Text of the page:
Chapter Forty-Eight

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We work through the night—the core team of me, Paul, Graham, Prisha, and Jared. Minosh keeps nosing around my cube border so I finally drag him fully into the fold too, giving him a small bytecoding optimization job that won't realistically move the needle with our twenty-two billion year problem, but should keep his jittery mind occupied.

We tell the rest of the engineers to sleep, and sleep they do, collapsing on cots like cans into supermarket plastic. All the window-dressing requirements of Blackquest 40 have been met. We're just banging on that core engine, doing anything and everything to get all possible value-pairs preloaded so our botlets can beat the simulator ad infinitum.

Elite has begun packing up. Facilitators meticulously cleanse common areas of printouts relevant to Blackquest 40, and begin tearing down doomsday timers. (They're kind enough to leave one up right outside my cubicle.) Katya walks past toting a stack of fat binders, which I take as copies of that business plan for a theoretical private space flight company.

The suits must've gotten their busywork done.

We, on the other hand, are fighting it. Prisha gets hung up trimming the flat file of superfluous decimal places, her slender finger quivering with over-effort on the mouse. Jared removes extra spaces from his botlet code—which he ought to know every compiler does automatically.

I'm no better. As my upper eyelids crave their lower friends, I lash after any wisp of computational efficiency—bloated array structures, redundant logic forks. I jump at algorithm imperfections like some deranged kid at whack-a-mole, my efforts becoming more superstition than solution.

At four a.m., the stink of desperation thick in our nostrils, Paul stands.

"Everybody stop," he says. "Let's work smart. Let's think how we can be strategic."

I can't look away from my screen, which has become a tractor beam seeking my brain by way of eye sockets.

"You're in the throes of McGriddle withdrawal," I say. "There's no time for strategic."

Paul—after a brief gasp at the mention of his breakfast monstrosity of choice—says there's always time for strategic. "Think: where is the bottleneck? Where is the payoff for optimization large, where is it negligible?"

He adds some quick profiling scaffolding to the code, then folds his shlumpy arms and awaits the results.

It's dawning on me gradually, like baby chicks poking through eggshell, that Paul is right. We're flailing. All initiatives are not created equal, and if we're going to pull off this miracle, we should be prioritizing. I wrest my eyes free of my screen to watch Paul's.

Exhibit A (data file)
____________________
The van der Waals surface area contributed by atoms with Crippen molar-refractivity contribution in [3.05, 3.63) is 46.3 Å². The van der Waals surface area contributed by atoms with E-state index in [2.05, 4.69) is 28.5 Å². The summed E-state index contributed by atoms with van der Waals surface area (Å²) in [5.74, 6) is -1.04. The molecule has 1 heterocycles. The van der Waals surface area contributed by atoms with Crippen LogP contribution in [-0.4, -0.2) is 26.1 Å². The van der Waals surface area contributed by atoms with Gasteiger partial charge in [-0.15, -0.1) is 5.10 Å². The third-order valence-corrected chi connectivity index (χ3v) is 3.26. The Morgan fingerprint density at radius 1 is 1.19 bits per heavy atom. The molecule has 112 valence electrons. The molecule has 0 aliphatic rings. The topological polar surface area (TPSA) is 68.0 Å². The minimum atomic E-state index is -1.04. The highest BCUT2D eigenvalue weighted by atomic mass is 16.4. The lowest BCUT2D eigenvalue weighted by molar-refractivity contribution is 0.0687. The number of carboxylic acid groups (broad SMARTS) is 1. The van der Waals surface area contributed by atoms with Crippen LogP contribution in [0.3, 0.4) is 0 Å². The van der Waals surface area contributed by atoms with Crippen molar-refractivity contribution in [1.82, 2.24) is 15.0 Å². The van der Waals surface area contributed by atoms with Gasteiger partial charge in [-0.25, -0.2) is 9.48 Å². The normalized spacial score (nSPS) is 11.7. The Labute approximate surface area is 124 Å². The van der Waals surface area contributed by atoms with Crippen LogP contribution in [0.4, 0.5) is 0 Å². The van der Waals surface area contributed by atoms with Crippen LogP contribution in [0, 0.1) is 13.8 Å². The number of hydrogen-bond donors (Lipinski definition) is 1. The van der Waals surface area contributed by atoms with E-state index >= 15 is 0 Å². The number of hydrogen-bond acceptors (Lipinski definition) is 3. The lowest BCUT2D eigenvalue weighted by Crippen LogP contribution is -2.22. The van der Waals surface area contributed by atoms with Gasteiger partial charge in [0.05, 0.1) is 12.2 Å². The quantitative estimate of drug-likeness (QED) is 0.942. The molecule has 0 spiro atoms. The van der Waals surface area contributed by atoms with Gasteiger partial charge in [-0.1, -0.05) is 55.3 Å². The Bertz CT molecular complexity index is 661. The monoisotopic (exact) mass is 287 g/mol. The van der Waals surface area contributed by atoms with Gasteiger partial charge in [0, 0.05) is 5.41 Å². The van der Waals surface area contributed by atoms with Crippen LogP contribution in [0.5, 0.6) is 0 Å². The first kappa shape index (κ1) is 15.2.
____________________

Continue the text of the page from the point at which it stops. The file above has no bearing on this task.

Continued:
The profiler returns in another minute:


Elite Simulator 0.003 percent

Local Processes 99.997 percent

Our face swivel and meet.

"My machine's the bottleneck." I grip the side of my laptop screen—knowing therein lies the delay, I want to rattle it or wrench it or turn it upside-down and shake water out. "The sim time's nothing."

Paul says, "We need to run it on a faster box."

"Yeah," I agree, but deflate as soon as I think it through. "If we have a faster one."

His cheeks fill as both our eyes fall to my laptop, whose chassis still features the chip-maker's dual fireball stickers near the palm rest.

The principal software architect—show horse that she/he is—naturally gets the baddest computer in the company. There might be a few speedier options in the server room, but not any speedier than 30 or 40 percent.

We need orders of magnitude.

The doomsday timer reads 1:04:39. An hour and change.

"Could we..." Paul starts.

"...distribute the job across machines?" I say, but realize immediately the benefits—ten or fifteen X computing power—aren't worth the effort of coding all that linkage.

"...or tap resources in the cloud?" he says.

"Data blockade," I remind him.

Prisha, Jared, and Minosh are watching our volleys like spectators at the U.S. Open. Five people in a cubicle, even a luxurious oversize model like mine, can be claustrophobic. Our tight quarters feel all the more oppressive for what we've just discovered: that the agonizingly slow dicing of zeros and ones that dooms us is happening right here, among the very air we're circulating about.

We'd all been imagining the simulator was the time hog—that the simulator took however long it took, and all we could do was work around the edges.

Jared yawns, spreading his halitosis-rich maw. "Too bad we didn't know about this six months ago. Could've beefed up the hardware."

His mouth closes to its signature schadenfreudic smirk. Bright hate seizes me...before I get an idea. A simple idea, really. It consists of two words. Two syllables. It's been a cruel joke in the hallways of Codewise Solutions, but not anymore.

Oh, yes. Oh this is too perfect.

Jared, trollish by nature and constitutionally averse to others' good cheer, narrows his eyes and asks what there is to smile about.

"The thing is," I say, "We already did."

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